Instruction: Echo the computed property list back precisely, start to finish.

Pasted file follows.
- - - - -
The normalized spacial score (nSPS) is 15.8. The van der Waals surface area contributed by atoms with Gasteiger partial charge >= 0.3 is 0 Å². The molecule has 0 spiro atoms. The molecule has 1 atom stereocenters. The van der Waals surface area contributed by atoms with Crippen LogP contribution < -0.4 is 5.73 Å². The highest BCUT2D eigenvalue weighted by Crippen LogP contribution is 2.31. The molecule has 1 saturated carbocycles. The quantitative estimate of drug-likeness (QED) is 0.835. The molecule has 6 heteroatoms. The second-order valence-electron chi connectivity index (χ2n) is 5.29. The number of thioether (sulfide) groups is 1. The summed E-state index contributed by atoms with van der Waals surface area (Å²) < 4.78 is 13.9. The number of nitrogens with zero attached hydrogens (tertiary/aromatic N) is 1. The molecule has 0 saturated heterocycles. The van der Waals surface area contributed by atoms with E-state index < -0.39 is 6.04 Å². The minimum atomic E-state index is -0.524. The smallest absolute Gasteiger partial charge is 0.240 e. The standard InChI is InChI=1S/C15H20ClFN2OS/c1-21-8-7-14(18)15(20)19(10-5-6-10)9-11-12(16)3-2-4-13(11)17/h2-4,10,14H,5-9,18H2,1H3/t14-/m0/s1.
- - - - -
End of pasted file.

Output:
The normalized spacial score (nSPS) is 15.8. The van der Waals surface area contributed by atoms with Gasteiger partial charge >= 0.3 is 0 Å². The molecule has 0 spiro atoms. The molecule has 1 atom stereocenters. The van der Waals surface area contributed by atoms with Crippen LogP contribution < -0.4 is 5.73 Å². The highest BCUT2D eigenvalue weighted by Crippen LogP contribution is 2.31. The molecule has 1 saturated carbocycles. The quantitative estimate of drug-likeness (QED) is 0.835. The molecule has 6 heteroatoms. The second-order valence-electron chi connectivity index (χ2n) is 5.29. The number of thioether (sulfide) groups is 1. The summed E-state index contributed by atoms with van der Waals surface area (Å²) < 4.78 is 13.9. The number of nitrogens with zero attached hydrogens (tertiary/aromatic N) is 1. The molecule has 0 saturated heterocycles. The van der Waals surface area contributed by atoms with E-state index < -0.39 is 6.04 Å². The minimum atomic E-state index is -0.524. The smallest absolute Gasteiger partial charge is 0.240 e. The standard InChI is InChI=1S/C15H20ClFN2OS/c1-21-8-7-14(18)15(20)19(10-5-6-10)9-11-12(16)3-2-4-13(11)17/h2-4,10,14H,5-9,18H2,1H3/t14-/m0/s1.